BSU Remembers The 20th Anniversary of 9/11
In the early morning of September 10, students, faculty, and staff alike gathered on the front of Boyden Hall’s lawn for a moment of remembrance for the worst events in our Nation’s history. This event was created for the university to reflect on the past 20 years of change and grief that our nation, and most recently the BSU community, has gone through.
Professor of Elementary and Early Childhood Education Dr. Kevin McGowan started the ceremony with open remarks and was followed up by Student Government Association President, Tyler Czyras. President Czyras spoke about how although many current BSU students were not alive or old enough to remember the day of September 11, 2001, they grew up with the trauma and consequence of it. President Czyras completed his speech with a reminder to never forget. Reverend Beth Stotts spoke next giving a sermon about how we must support one another in times of trauma. President Clark then spoke about those affected who were Bridgewater Bears. After President Clark, Executive Director of Public Safety and Chief of the Bridgewater University Police station, David Tillinghast spoke about the bravery and noble sacrifices that first responders gave during the crisis and how we can all learn from them. After Chief Tillinghast gave his remarks, Bridgewater Town Manager Michael Dutton reminded the community that every person had a job to do. After Dutton spoke, Dr. McGowan introduced Brian Duchaney for the veteran center who gave a perspective often missed when talking about the effects of 9/11 from a veteran who served in Afghanistan. After sharing his insight, Duchaney shared remarks for Sergeant Johanny Rosario, who will be remembered as one of the last deaths of the Afghanistan war. Duchaney then introduced Lauren Folloni from Student Affairs to read out a poem written by former poet laureate, Billy Collins titled, “The Names” to remember those who were lost during that tragic day. Provost Karim Ismaili then gave a brief remark for the faculty and staff of the university acknowledging their trauma and commending their work. President Czyras then welcomed the Martin Richard Institute Social Justice Choir to sing “Give Us Peace” by Robert DeCormier. The choir performed in acapella and was a powerful presence. Dr. McGowan then closed out the ceremony by highlighting the new peace flag being hung at Boyden Hall and how that flag reminds every member of the BSU community to be kind.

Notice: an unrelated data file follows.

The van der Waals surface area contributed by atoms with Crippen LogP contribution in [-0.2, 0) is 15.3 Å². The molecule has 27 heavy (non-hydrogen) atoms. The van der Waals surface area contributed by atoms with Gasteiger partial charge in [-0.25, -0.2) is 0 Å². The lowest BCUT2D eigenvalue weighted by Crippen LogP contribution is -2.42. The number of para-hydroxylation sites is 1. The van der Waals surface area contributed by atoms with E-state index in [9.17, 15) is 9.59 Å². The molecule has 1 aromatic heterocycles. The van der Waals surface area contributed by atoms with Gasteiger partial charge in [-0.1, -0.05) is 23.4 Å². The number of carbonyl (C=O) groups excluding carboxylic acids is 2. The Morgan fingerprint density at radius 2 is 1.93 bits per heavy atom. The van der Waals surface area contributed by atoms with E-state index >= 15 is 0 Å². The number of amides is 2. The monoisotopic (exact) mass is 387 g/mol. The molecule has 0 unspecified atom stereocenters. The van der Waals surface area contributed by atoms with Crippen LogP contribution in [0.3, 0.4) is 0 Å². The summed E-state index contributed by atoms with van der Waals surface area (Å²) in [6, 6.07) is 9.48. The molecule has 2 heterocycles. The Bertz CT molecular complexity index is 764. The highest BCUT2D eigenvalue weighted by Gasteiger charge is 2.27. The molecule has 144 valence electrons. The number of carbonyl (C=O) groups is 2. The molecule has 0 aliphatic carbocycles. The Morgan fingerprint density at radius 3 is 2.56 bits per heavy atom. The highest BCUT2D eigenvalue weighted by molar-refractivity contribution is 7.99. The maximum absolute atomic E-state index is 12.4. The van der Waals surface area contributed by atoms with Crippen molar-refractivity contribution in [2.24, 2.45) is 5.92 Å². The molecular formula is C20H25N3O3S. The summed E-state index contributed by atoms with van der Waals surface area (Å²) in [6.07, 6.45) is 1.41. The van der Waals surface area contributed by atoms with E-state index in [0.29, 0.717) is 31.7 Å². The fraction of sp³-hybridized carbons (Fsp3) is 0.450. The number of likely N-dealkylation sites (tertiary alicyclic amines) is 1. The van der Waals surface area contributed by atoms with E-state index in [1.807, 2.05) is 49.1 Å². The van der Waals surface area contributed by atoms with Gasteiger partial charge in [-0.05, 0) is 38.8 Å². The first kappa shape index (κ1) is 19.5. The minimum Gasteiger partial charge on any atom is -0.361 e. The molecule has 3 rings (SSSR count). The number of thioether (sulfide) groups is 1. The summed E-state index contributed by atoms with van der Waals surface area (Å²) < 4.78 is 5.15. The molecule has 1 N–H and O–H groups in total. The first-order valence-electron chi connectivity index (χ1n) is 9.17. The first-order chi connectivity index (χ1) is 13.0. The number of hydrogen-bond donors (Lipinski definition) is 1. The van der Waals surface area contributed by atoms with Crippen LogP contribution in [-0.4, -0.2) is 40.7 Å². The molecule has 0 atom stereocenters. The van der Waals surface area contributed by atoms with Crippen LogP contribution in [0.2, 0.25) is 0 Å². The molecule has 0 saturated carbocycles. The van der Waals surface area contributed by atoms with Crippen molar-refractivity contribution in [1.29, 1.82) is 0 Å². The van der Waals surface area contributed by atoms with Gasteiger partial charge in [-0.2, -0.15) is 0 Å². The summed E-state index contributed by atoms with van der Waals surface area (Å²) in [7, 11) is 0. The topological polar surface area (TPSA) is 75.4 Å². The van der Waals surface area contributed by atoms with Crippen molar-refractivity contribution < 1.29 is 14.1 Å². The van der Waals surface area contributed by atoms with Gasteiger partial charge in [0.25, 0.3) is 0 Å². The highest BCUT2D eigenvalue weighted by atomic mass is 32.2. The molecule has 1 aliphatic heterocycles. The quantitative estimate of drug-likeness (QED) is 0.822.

Altogether, this event was a powerful reminder of what the country lost and learned for the tragedy of 9/11. For those who missed the event, the peace flag will continue to fly through September for people to reflect.